Healthy Eating For Runners

Healthy eating for runners

With the London Marathon coming up I thought I would re post Healthy  Eating for Runners. Hope the tips below help you to achieve your optimum results.

If you want to achieve optimum performance you have to fuel your body with the right nutrients. I know so many runners who believe, because they consume a lot of calories (running is the best for weight loss) they can overload on unhealthy options. Feeding your body with the correct nutrients is vital for optimum peak performance. In order to have an abundance of energy and get the most out of your work out, a balanced diet composed of carbohydrates, proteins and fats are essential. Forget processed foods and ready-made meals, your diet should consist of fresh whole foods.


Carbohydrates are absolutely necessary for energy and endurance. It is important that the body stores excess glycogen in the liver and muscles. The higher the glycogen stores, the better your athletic performance. The lower your glycogen stores, the more your body will struggle with energy and endurance resulting in early fatigue. Glycogen is essential for any type of physical exertion How much carbs you need depends on your body mass and what type of running you intend to do. Long distance running and marathons will require more carbohydrates especially leading up to an event.

When I mention carbohydrates I am not referring to refined sugars such as white bread, white pasta, cakes, pies and processed foods, which have zero nutritional value. They supply that quick burst of energy by raising your blood sugar levels followed by a quick dip in energy. This is why complex carbohydrates are what you should be fueling your body. Complex Carbohydrates are slow releasing and do not raise blood sugar levels thus resulting in energy for longer periods of time. Good sources include: sweet potatoes, brown rice, porridge, stone ground wholemeal breads.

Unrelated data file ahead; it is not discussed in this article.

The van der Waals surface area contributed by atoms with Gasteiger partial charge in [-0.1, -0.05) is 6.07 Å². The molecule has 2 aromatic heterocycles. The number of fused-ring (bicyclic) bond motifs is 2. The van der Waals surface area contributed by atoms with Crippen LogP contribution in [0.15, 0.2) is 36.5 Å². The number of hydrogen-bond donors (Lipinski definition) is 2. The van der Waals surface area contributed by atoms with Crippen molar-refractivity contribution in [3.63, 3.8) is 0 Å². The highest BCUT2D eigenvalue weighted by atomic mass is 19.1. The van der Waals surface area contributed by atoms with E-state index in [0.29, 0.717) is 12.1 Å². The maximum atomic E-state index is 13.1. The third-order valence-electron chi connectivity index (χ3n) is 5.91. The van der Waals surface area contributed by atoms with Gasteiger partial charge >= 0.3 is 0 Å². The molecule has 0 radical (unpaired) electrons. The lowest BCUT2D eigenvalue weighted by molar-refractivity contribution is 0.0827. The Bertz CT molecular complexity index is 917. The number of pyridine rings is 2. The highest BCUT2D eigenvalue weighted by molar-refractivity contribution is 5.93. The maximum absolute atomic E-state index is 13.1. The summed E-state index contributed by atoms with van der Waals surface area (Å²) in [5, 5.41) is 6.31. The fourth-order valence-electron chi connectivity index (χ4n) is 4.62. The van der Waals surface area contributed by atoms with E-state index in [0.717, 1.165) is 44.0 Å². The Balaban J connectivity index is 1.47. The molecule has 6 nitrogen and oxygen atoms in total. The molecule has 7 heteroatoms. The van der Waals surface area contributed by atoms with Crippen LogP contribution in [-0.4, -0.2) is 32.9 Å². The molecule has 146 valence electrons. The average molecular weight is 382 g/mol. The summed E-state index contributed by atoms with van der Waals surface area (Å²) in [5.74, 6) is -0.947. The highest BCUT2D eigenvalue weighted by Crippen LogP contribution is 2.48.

Protein is important for muscle repair and healing especially after an intense and long distance run. Good sources of protein are lean meats – please ensure you go for organic meats. You do not want to eat meat that has been injected with hormones and antibiotics. Tofu, lentils, beans, eggs and quinoa are also great sources of protein. Another is the superfood spirulina, which is a blue-green algae rich in protein, iron and B12.

Healthy fats

Your good omega 3 fats known as essential fatty acids act as an anti inflammatory by protecting your joints, ligaments and tendons. They are also good for brain function, cardiovascular health, endurance and stamina. Good sources include; wild salmon, sardines, mackerel, avocados, flax seeds, linseeds, pumpkin, chia and sunflower seeds.


It is so important to drink water and stay hydrated. Lack of hydration will result in poor athletic performance. You should aim at drinking 1 1/2 – 2 litres of water a day. water is also vital in flushing out toxins from the body.


Recovery after an intense workout is vital to replace fluid and nutrient loss. You need to replace electrolytes. Coconut water is a high source of potassium and is high in vitamin c which is good in fighting against cell damage. Bananas are also rich in potassium and makes a great recovery snack. Potassium helps to restore and regulate electrolyte balance. Magnesium is essential for nerve and muscle function. Good food sources are: nuts, seeds and green leafy vegetables. There is a great supplement in a powder form called Ultra Muscleze by a company called Nutri. Put one teaspoon in a bottle of water and sip it through out the day. Magnesium is also known as nature’s tranquilizer.

Published by daniatrapani

I believe in teaching, educating and making people aware of their health, diet and lifestyle choices. I encourage my clients to understand the importance of a healthy diet as well as a balanced lifestyle in order to achieve optimum results. Each of my clients is treated as an individual and I combine a mixture of nutrition and naturopathy to create a tailored health programme.

%d bloggers like this: